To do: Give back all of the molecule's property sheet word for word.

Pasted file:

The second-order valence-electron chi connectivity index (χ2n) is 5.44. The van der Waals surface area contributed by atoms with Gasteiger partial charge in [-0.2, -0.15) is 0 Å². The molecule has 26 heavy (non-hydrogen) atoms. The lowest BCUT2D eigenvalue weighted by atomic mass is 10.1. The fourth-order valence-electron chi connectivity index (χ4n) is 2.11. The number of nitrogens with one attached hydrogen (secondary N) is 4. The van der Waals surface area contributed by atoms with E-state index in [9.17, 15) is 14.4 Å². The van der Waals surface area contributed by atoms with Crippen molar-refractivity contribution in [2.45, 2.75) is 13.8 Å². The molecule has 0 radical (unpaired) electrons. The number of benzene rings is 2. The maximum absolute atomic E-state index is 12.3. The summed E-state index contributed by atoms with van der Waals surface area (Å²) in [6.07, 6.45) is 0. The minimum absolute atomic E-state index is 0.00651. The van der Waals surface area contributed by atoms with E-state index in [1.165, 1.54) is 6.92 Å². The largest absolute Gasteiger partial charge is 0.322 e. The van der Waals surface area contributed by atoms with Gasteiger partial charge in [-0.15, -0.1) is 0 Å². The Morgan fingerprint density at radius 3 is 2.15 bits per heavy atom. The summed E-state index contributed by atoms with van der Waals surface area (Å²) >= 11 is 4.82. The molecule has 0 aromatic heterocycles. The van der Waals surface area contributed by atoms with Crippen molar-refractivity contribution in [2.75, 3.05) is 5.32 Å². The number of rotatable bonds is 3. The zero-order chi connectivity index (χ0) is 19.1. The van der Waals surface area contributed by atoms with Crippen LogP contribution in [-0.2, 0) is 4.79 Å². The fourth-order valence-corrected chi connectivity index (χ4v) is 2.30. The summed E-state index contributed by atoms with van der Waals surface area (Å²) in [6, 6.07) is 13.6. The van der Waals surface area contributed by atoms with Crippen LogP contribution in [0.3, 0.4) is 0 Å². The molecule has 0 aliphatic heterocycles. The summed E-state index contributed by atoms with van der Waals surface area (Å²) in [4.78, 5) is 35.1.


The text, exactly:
The second-order valence-electron chi connectivity index (χ2n) is 5.44. The van der Waals surface area contributed by atoms with Gasteiger partial charge in [-0.2, -0.15) is 0 Å². The molecule has 26 heavy (non-hydrogen) atoms. The lowest BCUT2D eigenvalue weighted by atomic mass is 10.1. The fourth-order valence-electron chi connectivity index (χ4n) is 2.11. The number of nitrogens with one attached hydrogen (secondary N) is 4. The van der Waals surface area contributed by atoms with E-state index in [9.17, 15) is 14.4 Å². The van der Waals surface area contributed by atoms with Crippen molar-refractivity contribution in [2.45, 2.75) is 13.8 Å². The molecule has 0 radical (unpaired) electrons. The number of benzene rings is 2. The maximum absolute atomic E-state index is 12.3. The summed E-state index contributed by atoms with van der Waals surface area (Å²) in [6.07, 6.45) is 0. The minimum absolute atomic E-state index is 0.00651. The van der Waals surface area contributed by atoms with E-state index in [1.165, 1.54) is 6.92 Å². The largest absolute Gasteiger partial charge is 0.322 e. The van der Waals surface area contributed by atoms with Gasteiger partial charge in [-0.15, -0.1) is 0 Å². The Morgan fingerprint density at radius 3 is 2.15 bits per heavy atom. The summed E-state index contributed by atoms with van der Waals surface area (Å²) >= 11 is 4.82. The molecule has 0 aromatic heterocycles. The van der Waals surface area contributed by atoms with Crippen molar-refractivity contribution in [2.75, 3.05) is 5.32 Å². The number of rotatable bonds is 3. The zero-order chi connectivity index (χ0) is 19.1. The van der Waals surface area contributed by atoms with Crippen LogP contribution in [-0.2, 0) is 4.79 Å². The fourth-order valence-corrected chi connectivity index (χ4v) is 2.30. The summed E-state index contributed by atoms with van der Waals surface area (Å²) in [6, 6.07) is 13.6. The van der Waals surface area contributed by atoms with Crippen LogP contribution in [0.3, 0.4) is 0 Å². The molecule has 0 aliphatic heterocycles. The summed E-state index contributed by atoms with van der Waals surface area (Å²) in [4.78, 5) is 35.1.